Thousands Gather to Protest President-Elect Donald Trump

Thousands gather in Boston Common on Nov. 10 to voice dissatisfaction with election of Donald Trump. Photo by J. Graham Pearsall/BU News Service
Written by Landry Harlan

By Landry Harlan
BU News Service

Chants of “not my president” and “love trumps hate” reverberated through the estimated crowd of 4,000 people at the Protest Trump in Boston march last night at Boston Common. The group Boston Socialist Students quickly organized the event over Facebook after Republican Donald Trump became President-elect yesterday morning, defeating Democratic challenger Hillary Clinton.

“I cried all day. I haven’t slept or eaten,” said Tatyana Farmer, a young woman from Dorchester. “[This is] the stupidest decision we’ve ever made.”

The rally was a chance for many to air their grievances about the controversial Trump and his narrow victory, even after losing the popular vote. The massive crowd skewed towards youth, with a few exceptions. No matter their age, protestors echoed similar sentiments of fear and anxiety at the prospect of a Trump presidency.

“We’re all here because we’re so upset,” said Joanne Rossman, 77, of Roslindale. Despite her frustrations with the election results, Rossman was excited to see “all these wonderful young people” and hoped that after the protest they would continue to “stay active.”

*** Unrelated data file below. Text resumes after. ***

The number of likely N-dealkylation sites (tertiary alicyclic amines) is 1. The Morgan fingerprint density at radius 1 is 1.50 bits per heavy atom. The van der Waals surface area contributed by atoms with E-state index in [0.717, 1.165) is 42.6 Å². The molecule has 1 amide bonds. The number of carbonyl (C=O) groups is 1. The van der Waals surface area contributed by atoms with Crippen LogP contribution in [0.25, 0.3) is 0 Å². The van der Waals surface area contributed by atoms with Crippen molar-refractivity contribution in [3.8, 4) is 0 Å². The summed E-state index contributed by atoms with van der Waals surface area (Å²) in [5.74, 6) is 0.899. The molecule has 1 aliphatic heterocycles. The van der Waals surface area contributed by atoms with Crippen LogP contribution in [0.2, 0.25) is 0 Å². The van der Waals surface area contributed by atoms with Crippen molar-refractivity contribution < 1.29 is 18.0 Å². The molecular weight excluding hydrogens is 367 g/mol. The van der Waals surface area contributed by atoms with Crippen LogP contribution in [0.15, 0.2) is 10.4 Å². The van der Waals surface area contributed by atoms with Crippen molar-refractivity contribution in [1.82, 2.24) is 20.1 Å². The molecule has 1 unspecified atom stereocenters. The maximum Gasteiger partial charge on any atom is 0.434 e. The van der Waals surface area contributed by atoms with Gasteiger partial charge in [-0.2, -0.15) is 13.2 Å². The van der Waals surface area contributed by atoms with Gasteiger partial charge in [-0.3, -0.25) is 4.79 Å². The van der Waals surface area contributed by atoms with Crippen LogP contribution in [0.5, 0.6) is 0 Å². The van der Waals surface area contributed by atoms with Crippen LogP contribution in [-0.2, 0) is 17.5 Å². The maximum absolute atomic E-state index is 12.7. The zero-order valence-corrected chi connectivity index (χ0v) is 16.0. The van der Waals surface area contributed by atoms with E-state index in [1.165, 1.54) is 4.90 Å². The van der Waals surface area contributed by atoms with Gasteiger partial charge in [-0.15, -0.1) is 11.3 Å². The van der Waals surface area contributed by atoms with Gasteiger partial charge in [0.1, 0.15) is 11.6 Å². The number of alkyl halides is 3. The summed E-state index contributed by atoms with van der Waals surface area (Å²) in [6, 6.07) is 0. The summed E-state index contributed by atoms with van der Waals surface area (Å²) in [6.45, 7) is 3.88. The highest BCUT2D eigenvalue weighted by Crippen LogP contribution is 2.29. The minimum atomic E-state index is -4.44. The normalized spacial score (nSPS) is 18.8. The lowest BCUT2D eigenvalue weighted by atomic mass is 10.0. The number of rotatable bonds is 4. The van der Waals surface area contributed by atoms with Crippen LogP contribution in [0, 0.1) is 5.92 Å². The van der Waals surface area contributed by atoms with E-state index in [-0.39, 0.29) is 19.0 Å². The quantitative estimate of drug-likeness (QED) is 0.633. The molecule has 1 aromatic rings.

Homemade signs ascended from the crowd gathering around the Parkman Bandstand and became prominent fixtures as the group started marching towards the MA State House on Beacon St. Numerous movements were represented, including LGBTQ rights groups, Black Lives Matter and NoDAPL.

Much of the anger arose from shock and confusion due to Hillary Clinton being heavily favored in pre-election polls. Many wondered how Trump won when the result seemed all but certain.

“I think Trump won because people didn’t tell anyone they were voting for him,” said Boston University senior Callie Ahlgrim. “It’s hard to find a silver lining right now. We still don’t know what he believes in or what he will do [as president].”

For some, the unifying aspect of the rally provided a grain of hope for the upcoming four years of Trump’s presidency. Ben Berners-Lee, an Emerson student who held a sign with Trump’s name slashed through, considers it an opportunity.

“I have extreme differences in ideology [to Trump], but we need o reconcile these differences,” he said. “I’m hopeful because there’s lots of people here tonight that have a brighter view of the future.”

Boston police called the demonstration “peaceful” and no arrests were made. No further protests have yet been scheduled.

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